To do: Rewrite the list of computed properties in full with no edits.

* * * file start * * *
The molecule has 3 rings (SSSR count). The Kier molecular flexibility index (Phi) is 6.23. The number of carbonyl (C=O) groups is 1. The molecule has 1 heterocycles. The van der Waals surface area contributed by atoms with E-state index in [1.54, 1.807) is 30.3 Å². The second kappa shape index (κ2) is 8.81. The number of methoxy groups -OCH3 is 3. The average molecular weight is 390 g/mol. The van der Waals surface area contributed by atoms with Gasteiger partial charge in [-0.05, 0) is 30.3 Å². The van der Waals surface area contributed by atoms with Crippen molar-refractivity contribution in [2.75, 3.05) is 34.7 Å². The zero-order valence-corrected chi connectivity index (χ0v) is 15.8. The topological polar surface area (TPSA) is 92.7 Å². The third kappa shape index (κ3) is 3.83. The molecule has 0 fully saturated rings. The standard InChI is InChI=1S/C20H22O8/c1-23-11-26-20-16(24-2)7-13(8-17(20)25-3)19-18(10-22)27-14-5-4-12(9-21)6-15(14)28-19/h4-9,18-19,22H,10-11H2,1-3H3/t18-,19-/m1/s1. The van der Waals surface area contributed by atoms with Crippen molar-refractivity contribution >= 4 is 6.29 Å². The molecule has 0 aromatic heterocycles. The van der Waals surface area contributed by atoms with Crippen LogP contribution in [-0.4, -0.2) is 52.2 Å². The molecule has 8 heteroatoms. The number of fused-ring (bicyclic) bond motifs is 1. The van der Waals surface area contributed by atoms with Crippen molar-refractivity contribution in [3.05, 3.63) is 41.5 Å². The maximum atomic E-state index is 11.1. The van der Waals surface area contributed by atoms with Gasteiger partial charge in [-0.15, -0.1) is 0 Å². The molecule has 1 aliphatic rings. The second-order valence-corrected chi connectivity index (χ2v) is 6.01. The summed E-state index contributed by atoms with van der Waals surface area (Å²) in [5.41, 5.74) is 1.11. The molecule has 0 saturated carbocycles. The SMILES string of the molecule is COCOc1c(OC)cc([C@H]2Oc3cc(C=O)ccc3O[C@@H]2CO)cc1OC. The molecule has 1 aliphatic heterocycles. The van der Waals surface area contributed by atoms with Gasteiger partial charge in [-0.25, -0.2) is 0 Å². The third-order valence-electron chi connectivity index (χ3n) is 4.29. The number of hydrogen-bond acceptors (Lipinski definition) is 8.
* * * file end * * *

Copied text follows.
The molecule has 3 rings (SSSR count). The Kier molecular flexibility index (Phi) is 6.23. The number of carbonyl (C=O) groups is 1. The molecule has 1 heterocycles. The van der Waals surface area contributed by atoms with E-state index in [1.54, 1.807) is 30.3 Å². The second kappa shape index (κ2) is 8.81. The number of methoxy groups -OCH3 is 3. The average molecular weight is 390 g/mol. The van der Waals surface area contributed by atoms with Gasteiger partial charge in [-0.05, 0) is 30.3 Å². The van der Waals surface area contributed by atoms with Crippen molar-refractivity contribution in [2.75, 3.05) is 34.7 Å². The zero-order valence-corrected chi connectivity index (χ0v) is 15.8. The topological polar surface area (TPSA) is 92.7 Å². The third kappa shape index (κ3) is 3.83. The molecule has 0 fully saturated rings. The standard InChI is InChI=1S/C20H22O8/c1-23-11-26-20-16(24-2)7-13(8-17(20)25-3)19-18(10-22)27-14-5-4-12(9-21)6-15(14)28-19/h4-9,18-19,22H,10-11H2,1-3H3/t18-,19-/m1/s1. The van der Waals surface area contributed by atoms with Crippen molar-refractivity contribution >= 4 is 6.29 Å². The molecule has 0 aromatic heterocycles. The van der Waals surface area contributed by atoms with Crippen LogP contribution in [-0.4, -0.2) is 52.2 Å². The molecule has 8 heteroatoms. The number of fused-ring (bicyclic) bond motifs is 1. The van der Waals surface area contributed by atoms with Crippen molar-refractivity contribution in [3.05, 3.63) is 41.5 Å². The maximum atomic E-state index is 11.1. The van der Waals surface area contributed by atoms with Gasteiger partial charge in [-0.15, -0.1) is 0 Å². The molecule has 1 aliphatic rings. The second-order valence-corrected chi connectivity index (χ2v) is 6.01. The summed E-state index contributed by atoms with van der Waals surface area (Å²) in [5.41, 5.74) is 1.11. The molecule has 0 saturated carbocycles. The SMILES string of the molecule is COCOc1c(OC)cc([C@H]2Oc3cc(C=O)ccc3O[C@@H]2CO)cc1OC. The molecule has 1 aliphatic heterocycles. The van der Waals surface area contributed by atoms with Gasteiger partial charge in [-0.25, -0.2) is 0 Å². The third-order valence-electron chi connectivity index (χ3n) is 4.29. The number of hydrogen-bond acceptors (Lipinski definition) is 8.